Olivia Bossy Doesn’t Care If You Love Her New Collection (Though Obviously We Do!)

If everyone likes Olivia Bossy’s work, then she doesn’t see the point. “There’s a dullness to something globally pleasing,” she says. “There’s always a reason and a story for me, but people can love it, hate it, or feel nothing for their own reasons.” Speaking for ourselves, though, we find the curve of sheet metal manipulated into a spiral, the rich black wood, and the coarse, illuminated fabric of the Sydney-based designer’s first furniture collection to be deeply appealing. Called Objects 2022, it’s an unconventional collection born from an unusual gathering of inspirations: the Australian bushfires, Euclidean geometry (the tension between shapes and the balance that creates), and hours in lockdown spent pondering museum display mechanisms. “Who makes the hooks that hold artifacts in a museum bent perfectly to hold each piece?” Bossy wonders. “Once all the stolen artifacts are returned, there should be a museum of empty museum displays.” 

Bossy trained as a graphic designer, which never held much joy for her. Moving beyond the screen, she began slowly teaching herself to design spaces and then the furniture to fill them. “As I’ve started to trust myself more I wanted to produce a collection that would challenge my fabrication knowledge and be a bit more considered,” she says. Over three years, in between other projects, Bossy developed the standing lamp in this collection, starting with an efficient and beautiful hook system for the angular lampshade that’s mostly hidden. “It’s not even visible unless you’re installing the light but I’m like a proud parent on the rare occasion someone asks about them,” she shares. When she approached Melbourne furniture dealer Geoffrey Hatty about showcasing her lights with him, he agreed with an encouraging condition: “You need four pieces for a collection.” A daybed and tables followed. 

When she first presents her drawings to fabricators, Bossy is often met with initial resistance about whether they’ll work. But through a series of trials, satisfying outcomes arise. “No one thought that the side table would be stable but the gallery now has crystal vases on them,” she says. “Things go wrong but it’s usually an evolving and curable crisis. With this particular collection I had some of the most skilled joiners around and hanging out with them, working things out was a huge privilege.” Presented in an edition of three, each daybed is somewhat unique, offering distinctions from wrestling the metal into a curve. “Metal is new for me so I now know that it can’t be fully tamed and has ideas and memories of its own.” The Tasmanian Blackwood used for the daybed and tables is a response to the wild fires, receiving its charred look through a labor-intensive process of ebonizing. “The pieces are given time no one has anymore,” Bossy says. Each piece is the outcome of considerable research and learning from the materials and the makers — or, as Bossy writes, “making things carefully with good people”.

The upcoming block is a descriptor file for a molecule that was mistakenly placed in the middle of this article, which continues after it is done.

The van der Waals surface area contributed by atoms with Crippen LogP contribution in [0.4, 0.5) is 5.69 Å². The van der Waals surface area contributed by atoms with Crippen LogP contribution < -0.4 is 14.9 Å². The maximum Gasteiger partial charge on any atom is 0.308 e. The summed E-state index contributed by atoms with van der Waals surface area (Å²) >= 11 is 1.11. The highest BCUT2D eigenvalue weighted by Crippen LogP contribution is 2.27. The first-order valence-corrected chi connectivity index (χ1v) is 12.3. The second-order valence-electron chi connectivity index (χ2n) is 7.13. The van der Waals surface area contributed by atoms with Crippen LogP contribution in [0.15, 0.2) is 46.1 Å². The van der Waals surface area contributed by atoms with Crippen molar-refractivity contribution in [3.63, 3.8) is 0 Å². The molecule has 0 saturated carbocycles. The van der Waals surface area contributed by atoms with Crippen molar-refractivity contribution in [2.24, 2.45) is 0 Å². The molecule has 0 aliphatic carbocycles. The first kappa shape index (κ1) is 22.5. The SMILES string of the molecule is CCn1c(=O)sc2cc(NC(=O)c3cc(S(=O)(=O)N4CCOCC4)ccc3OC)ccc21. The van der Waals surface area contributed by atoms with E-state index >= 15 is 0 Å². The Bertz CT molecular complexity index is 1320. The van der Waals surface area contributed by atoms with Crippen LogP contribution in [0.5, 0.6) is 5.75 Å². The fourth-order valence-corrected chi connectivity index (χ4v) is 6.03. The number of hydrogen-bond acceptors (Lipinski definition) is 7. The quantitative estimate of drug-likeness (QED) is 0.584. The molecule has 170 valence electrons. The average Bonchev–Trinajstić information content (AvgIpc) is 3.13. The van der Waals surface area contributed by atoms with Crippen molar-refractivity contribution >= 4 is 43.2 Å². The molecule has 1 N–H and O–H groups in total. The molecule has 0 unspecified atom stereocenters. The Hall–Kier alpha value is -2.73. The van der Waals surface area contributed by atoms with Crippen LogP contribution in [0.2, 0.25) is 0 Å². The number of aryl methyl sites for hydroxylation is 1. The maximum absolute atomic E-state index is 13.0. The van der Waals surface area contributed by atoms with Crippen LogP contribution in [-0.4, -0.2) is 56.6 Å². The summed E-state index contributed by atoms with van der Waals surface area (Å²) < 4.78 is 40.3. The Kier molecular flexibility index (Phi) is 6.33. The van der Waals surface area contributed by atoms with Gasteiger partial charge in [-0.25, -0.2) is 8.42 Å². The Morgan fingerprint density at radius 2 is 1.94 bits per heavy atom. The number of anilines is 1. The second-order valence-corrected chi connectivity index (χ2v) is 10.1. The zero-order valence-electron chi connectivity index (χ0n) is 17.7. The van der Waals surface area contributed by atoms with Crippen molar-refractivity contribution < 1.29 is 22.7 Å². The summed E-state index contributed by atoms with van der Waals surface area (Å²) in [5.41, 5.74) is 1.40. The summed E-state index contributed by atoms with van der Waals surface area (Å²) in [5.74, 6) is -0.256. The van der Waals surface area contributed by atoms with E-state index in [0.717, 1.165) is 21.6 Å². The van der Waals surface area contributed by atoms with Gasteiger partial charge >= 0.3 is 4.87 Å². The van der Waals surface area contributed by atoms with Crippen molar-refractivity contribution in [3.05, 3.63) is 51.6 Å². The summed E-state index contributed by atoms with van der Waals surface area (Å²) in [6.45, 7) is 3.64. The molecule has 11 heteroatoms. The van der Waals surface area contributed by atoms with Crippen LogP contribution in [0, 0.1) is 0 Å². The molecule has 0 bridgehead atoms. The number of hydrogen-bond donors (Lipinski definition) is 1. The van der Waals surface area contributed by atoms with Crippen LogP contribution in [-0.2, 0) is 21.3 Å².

When Bossy thinks of the hundreds of hours of joy spent making a piece, she wonders if that lives in its bones and seeps into the everyday life of whoever ends up living with it. “The world seems fairly hellish sometimes and I regularly question what the point is of what I am doing,” she says. “Maybe for a small number of people, lying back on a bed with a giant roll of steel holding some books brings a certain amount of happiness. A good friend of mine, who I originally designed the standing lamp for, told me that his one-year-old son runs his nail down the shade of it every night before bed staring up at it like, ‘What the hell is this?’ before switching it off. That’s enough for me.”